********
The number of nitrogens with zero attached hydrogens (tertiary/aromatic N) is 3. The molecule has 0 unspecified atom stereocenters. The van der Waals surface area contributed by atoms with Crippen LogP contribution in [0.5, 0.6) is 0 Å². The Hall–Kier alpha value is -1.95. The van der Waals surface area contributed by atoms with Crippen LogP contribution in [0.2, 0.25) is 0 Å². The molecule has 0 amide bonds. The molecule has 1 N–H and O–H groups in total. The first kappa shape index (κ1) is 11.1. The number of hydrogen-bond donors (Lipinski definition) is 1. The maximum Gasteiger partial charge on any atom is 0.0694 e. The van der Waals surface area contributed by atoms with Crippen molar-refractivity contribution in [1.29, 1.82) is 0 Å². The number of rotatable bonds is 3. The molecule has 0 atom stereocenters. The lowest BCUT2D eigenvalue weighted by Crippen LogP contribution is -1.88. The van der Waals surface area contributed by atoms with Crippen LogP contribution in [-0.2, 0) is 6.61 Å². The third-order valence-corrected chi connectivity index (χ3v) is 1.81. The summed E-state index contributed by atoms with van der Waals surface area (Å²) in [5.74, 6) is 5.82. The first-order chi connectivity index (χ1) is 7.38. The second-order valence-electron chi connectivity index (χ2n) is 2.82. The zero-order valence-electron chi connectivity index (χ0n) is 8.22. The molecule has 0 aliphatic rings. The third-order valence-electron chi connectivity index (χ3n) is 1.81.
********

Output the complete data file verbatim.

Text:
The number of nitrogens with zero attached hydrogens (tertiary/aromatic N) is 3. The molecule has 0 unspecified atom stereocenters. The van der Waals surface area contributed by atoms with Crippen LogP contribution in [0.5, 0.6) is 0 Å². The Hall–Kier alpha value is -1.95. The van der Waals surface area contributed by atoms with Crippen LogP contribution in [0.2, 0.25) is 0 Å². The molecule has 0 amide bonds. The molecule has 1 N–H and O–H groups in total. The first kappa shape index (κ1) is 11.1. The number of hydrogen-bond donors (Lipinski definition) is 1. The maximum Gasteiger partial charge on any atom is 0.0694 e. The van der Waals surface area contributed by atoms with Crippen molar-refractivity contribution in [1.29, 1.82) is 0 Å². The number of rotatable bonds is 3. The molecule has 0 atom stereocenters. The lowest BCUT2D eigenvalue weighted by Crippen LogP contribution is -1.88. The van der Waals surface area contributed by atoms with Crippen LogP contribution in [-0.2, 0) is 6.61 Å². The third-order valence-corrected chi connectivity index (χ3v) is 1.81. The summed E-state index contributed by atoms with van der Waals surface area (Å²) in [5.74, 6) is 5.82. The first-order chi connectivity index (χ1) is 7.38. The second-order valence-electron chi connectivity index (χ2n) is 2.82. The zero-order valence-electron chi connectivity index (χ0n) is 8.22. The molecule has 0 aliphatic rings. The third-order valence-electron chi connectivity index (χ3n) is 1.81.